Friday, January 15, 2010

This Time They Got It Right

It isn't often that I agree with the editorial board of theWashington Post, but this is one of those times. The subject is the practice of major pharmaceuticals of paying lesser companies to keep generic drugs off the market. That practice is allowable under existing law and costs US consumers, including the federal government, billions of dollars in higher drug costs.

A LOOPHOLE in existing law allows manufacturers of brand-name drugs to pay competitors to keep cheaper, generic versions off the market. If there's to be health-care reform this year, it ought to close that loophole.

Such "pay-for-delay" schemes cost consumers an average of $3.5 billion a year in potential savings, according to a recent report by the Federal Trade Commission. The federal government also loses by being forced to pay billions for higher-priced medications needed by patients covered under government health insurance programs. ...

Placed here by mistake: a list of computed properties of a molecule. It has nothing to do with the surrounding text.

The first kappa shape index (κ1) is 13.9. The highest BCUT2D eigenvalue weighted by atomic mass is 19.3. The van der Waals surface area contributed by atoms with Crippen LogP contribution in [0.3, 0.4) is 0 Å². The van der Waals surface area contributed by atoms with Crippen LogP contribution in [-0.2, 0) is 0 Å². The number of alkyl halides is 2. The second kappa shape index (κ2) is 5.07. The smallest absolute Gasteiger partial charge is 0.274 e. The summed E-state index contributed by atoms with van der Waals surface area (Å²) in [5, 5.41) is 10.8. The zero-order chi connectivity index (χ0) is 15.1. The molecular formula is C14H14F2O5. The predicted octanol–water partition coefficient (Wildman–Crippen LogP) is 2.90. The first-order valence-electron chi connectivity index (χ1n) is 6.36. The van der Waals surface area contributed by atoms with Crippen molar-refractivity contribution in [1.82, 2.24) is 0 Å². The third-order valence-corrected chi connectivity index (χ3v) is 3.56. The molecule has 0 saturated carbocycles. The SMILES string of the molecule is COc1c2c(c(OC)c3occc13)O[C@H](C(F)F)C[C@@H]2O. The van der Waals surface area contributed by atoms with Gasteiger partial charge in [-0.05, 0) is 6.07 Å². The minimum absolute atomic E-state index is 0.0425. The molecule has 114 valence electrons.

...Congress in 1984 passed the Hatch-Waxman Act. It allows a company to market a generic "bio-equivalent" version of a brand-name drug if it does not infringe on the patent or if that patent is deemed invalid. The idea was to promote competition that could reduce drug prices. But it hasn't worked that way -- because brand-name manufacturers have been paying generic drug makers to keep their products off the market.
[Emphasis added]

The brand-name companies may spend an enormous amount of money in research and development, but they also have the protection which patents accord. That should be enough. If the pharmaceuticals want to cut costs, perhaps they should consider cutting back on advertising and marketing, especially the money spent wooing medical care providers to promote the new drugs.

As the editorial points out, the House version of the health care reform bill bans the practice outright. That's the version which should remain in the final bill.

Nicely done, WaPo.



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